For the past 2 years of my life, I've been dealing with the grieving process of losing my last remaining parent.
That 2 year wait for dad's ashes is over. I picked them up earlier today.
Since August of 2006, it has been a journey of trials and triumphs. It has seen happiness, tears, anger, frustration, guilt, sadness, the effects of greed, the effects of stress, the gain and subsequent loss of a job, the loss of my family home, 2 cars, a boat, 6 pets, and 3 relationships.
I've gone through periods of plenty, when there were lots of folks around and things looked great. Vacations that were more than simply taking a weekend off from work but staying home. People who called regularly to hang out. All of the bills paid, and still having enough to put food on the table and take in a movie every now and then.
I've gone through periods so poor that I was alone for all intents and purposes, and living without even most of the things we here in the US consider necessities - like electricity, and running water, heat in the winter, a working phone, and regular meals.
Somewhere in the back of my brain, there was this niggling little voice that kept saying, "If you just hang in there and Survive, you'll wake up from the nightmare, and mom and dad will be there, and life will be Normal again."
Even during this past 2 years, after I was notified of dad's death, and went into waiting mode for his ashes to be delivered, that little voice still existed. Going to the luncheon, and subsequent memorial service, hosted by the Body Donation Program of the local medical school, there was still that little voice saying, "its not really REAL - this is all just some bizarre movie plot you've been caught up in, and any second now someone is gonna throw back a curtain and yell 'You're on Candid Camera!"'
I didn't have this issue - that unrelenting sense of Unreality - That VOICE in the back of my head - when mom died in 2002. I was there at her bedside in the ICU when she took her final leave. I watched the heart rate monitor slow and finally stop, to set up that infernal wailing of the alarm letting the nurses know that someone was no longer Here. That machine scream that says a heart has stopped pumping blood, lungs are no longer drawing in air, brain is no longer sending signals to the rest of the body.
But I wasn't there when daddy died. I was... Busy. I had made myself Busy for more than a year, when dad had his final stroke. Alone, warehoused in a nursing facility, wondering why I never answered the letter that he sent 2 months before, and why I never came to visit any longer.
I made myself Busy, and tried my damnedest to ignore the fact that he was still alive, and still expecting his daughter to show up and simply Talk to him.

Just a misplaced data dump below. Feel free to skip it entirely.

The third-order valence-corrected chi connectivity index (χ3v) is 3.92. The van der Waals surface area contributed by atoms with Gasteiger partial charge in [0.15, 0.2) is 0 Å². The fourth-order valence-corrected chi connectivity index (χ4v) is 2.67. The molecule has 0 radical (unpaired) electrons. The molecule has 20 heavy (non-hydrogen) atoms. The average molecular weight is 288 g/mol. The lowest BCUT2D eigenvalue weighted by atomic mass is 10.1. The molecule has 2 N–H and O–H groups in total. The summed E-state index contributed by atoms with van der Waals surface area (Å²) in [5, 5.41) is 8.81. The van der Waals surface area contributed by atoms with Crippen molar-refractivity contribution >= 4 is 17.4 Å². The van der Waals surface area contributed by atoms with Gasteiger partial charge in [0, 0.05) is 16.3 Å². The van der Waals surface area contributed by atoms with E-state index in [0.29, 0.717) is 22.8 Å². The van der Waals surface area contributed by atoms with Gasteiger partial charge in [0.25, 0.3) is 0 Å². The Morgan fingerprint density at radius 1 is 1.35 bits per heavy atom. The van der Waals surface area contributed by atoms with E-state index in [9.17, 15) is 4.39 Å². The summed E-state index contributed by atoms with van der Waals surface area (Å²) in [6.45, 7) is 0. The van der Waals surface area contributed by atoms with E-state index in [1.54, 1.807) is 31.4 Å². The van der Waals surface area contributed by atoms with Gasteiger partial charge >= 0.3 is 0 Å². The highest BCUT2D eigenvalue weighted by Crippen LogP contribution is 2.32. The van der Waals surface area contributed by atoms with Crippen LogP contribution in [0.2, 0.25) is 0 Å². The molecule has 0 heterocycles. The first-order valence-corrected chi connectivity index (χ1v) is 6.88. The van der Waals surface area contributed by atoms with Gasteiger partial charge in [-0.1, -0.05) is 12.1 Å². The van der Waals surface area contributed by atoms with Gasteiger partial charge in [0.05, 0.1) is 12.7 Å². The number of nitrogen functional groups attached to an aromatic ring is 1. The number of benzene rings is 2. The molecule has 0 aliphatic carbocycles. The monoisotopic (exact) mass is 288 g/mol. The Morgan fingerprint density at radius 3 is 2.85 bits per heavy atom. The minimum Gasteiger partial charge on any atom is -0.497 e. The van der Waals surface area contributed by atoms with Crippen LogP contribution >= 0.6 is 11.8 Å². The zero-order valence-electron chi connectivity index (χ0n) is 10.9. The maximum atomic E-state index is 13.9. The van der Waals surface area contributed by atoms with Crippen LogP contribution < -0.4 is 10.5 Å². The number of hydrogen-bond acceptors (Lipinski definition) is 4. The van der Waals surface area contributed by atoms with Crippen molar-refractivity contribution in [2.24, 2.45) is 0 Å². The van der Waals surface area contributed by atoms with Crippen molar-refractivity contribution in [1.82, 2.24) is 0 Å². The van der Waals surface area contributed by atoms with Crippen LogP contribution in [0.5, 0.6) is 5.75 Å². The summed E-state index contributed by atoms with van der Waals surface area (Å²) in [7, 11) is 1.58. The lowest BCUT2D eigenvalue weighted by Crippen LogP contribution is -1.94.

I made myself Busy, and reminded myself of just how Frustrated and Angry I had been with him, while he was back home on Hospice, for being an insufferable dick. And for dumping all the responsibility in my lap by getting sick and then not having the good grace to die Quickly instead of lingering for years in a half alive, half dead, brain damaged state.
I made myself Busy, and reminded myself regularly of just what a Hassle he had become, what with dealing with doctors and nursing homes and insurance companies, and Adult Protective Services, and my idiot brother screeching about how I was Wasting His Inheritance by paying for dad's nursing home care.
I made myself Busy, and told myself there was still Time, that he was simply too cussed mean to go ahead and finally die and get it over with.
I made myself Busy, and told myself I would go see him once I figured out how to explain to him that I'd managed to lose the family home that he and momma had worked so hard to provide. And I told myself that I'd figure out how to tell him that, once I figured out how to get him to understand that his raising hadn't helped keep my brother from setting up the circumstances that cost the house, in an unrelenting show of greed and self absorption.
I sit here currently trying to sort through all the things I should have said, all the things I should or could have done differently, all the times I copped out and made excuses for myself to avoid going to the nursing home to see him.
Coulda, woulda, shoulda - the missed opportunities are gone. They will never be back, and I will never again have a chance to look at my dad and tell him how much I loved him. The only thing left is a plain, black box filled with ashes, with his name and a pair of years on an unadorned sticker on the front. A few memories, some fading photos, and guilt.
The Battle of Berlin, 70 years later
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